Mice walking again after a complete spinal cord crush

Mice walking again after a complete spinal cord crush

Posted by Melita Zadel on Tue 08 Jun. 2021 - 2 minute read

Spinal cord injury leaves permanent disabilities

Spinal cord injury (SCI) is a damage of the spinal cord that often occurs after a car accident, a fall from a great height or from a non-traumatic disease, for example tuberculosis. No matter how it happens, it often leaves the individuals with severe and permanent disabilities such as paraplegia or tetraplegia. Since the damaged axons do not regenerate naturally, researchers from all over the world search for different therapeutic strategies that would enable functional recovery in people with SCI.



Major break-through in search for a cure

Researchers from the University of Bochum recently achieved a major break-through in their search for a potential therapeutic approach for SCI. In their study, they discovered that a protein called hyper-interleukin-6 (hIL-6) stimulates signaling and axonal regeneration. Although they injected hIL-6 into the sensorimotor cortex in the brain, which is easily accessible, they observed the regeneration of neurons also in other, deeper brain areas that are otherwise difficult to reach.


Paralyzed mice walk again

Deeper areas in the brain are important for movement processes, such as walking and running. Therefore, the stimulation of axonal regeneration in these areas is essential for functional recovery after spinal cord injury. Hyper- interleukin-6 (hIL-6) was transported and was able to reach the nerve cells deep in the brain stem via transneuronal delivery. This resulted in previously paralyzed animals to start to walk again after two to three weeks!










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Automated evaluation of footprints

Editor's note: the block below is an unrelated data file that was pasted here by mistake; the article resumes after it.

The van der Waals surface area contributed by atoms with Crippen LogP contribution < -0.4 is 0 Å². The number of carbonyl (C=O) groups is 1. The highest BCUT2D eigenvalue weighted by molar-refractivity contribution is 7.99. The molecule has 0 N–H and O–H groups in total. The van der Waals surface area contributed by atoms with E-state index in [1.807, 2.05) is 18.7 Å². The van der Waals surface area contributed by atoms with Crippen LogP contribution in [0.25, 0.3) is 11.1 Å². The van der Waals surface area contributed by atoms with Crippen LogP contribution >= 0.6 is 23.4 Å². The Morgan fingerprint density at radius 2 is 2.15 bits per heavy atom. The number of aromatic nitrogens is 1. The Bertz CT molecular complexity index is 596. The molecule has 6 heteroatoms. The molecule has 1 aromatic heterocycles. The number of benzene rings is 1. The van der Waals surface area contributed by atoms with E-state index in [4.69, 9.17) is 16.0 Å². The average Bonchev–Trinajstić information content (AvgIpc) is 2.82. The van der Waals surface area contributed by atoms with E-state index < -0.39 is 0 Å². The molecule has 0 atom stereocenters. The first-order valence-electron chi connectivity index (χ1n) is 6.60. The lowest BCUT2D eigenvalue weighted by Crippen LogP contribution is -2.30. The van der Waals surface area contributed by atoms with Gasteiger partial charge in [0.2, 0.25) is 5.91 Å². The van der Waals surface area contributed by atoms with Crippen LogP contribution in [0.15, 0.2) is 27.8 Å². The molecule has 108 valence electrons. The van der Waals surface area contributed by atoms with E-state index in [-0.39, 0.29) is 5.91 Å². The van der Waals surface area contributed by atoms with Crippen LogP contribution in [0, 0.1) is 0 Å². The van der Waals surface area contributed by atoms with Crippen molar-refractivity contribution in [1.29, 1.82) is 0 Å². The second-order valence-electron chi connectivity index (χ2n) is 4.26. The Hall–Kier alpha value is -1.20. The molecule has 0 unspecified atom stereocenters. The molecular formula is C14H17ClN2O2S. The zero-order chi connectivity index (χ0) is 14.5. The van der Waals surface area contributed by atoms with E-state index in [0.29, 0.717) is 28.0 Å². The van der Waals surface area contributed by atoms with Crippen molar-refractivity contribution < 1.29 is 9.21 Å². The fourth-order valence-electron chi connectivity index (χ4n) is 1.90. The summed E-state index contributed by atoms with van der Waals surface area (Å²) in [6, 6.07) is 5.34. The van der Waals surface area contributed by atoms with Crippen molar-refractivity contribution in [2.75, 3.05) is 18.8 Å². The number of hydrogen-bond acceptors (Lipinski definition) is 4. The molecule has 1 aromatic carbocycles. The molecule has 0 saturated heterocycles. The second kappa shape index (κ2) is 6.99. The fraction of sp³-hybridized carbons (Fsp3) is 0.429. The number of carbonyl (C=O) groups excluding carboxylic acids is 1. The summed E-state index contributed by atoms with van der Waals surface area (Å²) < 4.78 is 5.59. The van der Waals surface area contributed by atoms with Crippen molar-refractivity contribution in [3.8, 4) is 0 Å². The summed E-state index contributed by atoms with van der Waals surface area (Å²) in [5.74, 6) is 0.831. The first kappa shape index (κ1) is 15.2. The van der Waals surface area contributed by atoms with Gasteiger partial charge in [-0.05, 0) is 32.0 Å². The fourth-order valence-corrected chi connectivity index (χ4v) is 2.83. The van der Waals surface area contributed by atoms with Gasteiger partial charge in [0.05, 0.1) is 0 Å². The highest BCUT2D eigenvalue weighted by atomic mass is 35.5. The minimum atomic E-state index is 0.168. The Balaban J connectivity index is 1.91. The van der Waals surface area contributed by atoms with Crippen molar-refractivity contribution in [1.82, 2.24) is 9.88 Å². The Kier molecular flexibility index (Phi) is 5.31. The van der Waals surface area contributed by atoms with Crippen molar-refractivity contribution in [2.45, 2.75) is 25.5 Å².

For automated evaluation of footprints and coordination of mice during walking, researchers used the CatWalk XT, which is a frequently used gait analysis system for analysis of functional recovery after spinal cord injury. CatWalk XT consists of a corridor with a glass plate through which each animal traverses from one side to another. Only where each paw touches the glass plate, the light escapes thought the surface and reflects towards the camera underneath the glass plate. This way, the actual footprints are captured from below and automatically classified by the CatWalk XT software. Later on, the software identifies the changes in position, timing of each footprint and the dimensions. The parameters researchers looked at in this study were max area of each paw touching the glass, total area, stride length, base of support, and regularity index.



New possibilities for treatment in the horizon

Based on positive results and observation of mice walking again after a complete spinal cord crash, this gene therapeutic approach with hIL-6 is a potential strategy for reparation of a spinal cord after injury. Besides, it also opens new possibilities for further improvements of the functional outcome by combining it with other approaches. These combinations of strategies could increase axon regeneration and functional recovery after spinal cord injury. In future, hopefully, also in humans.




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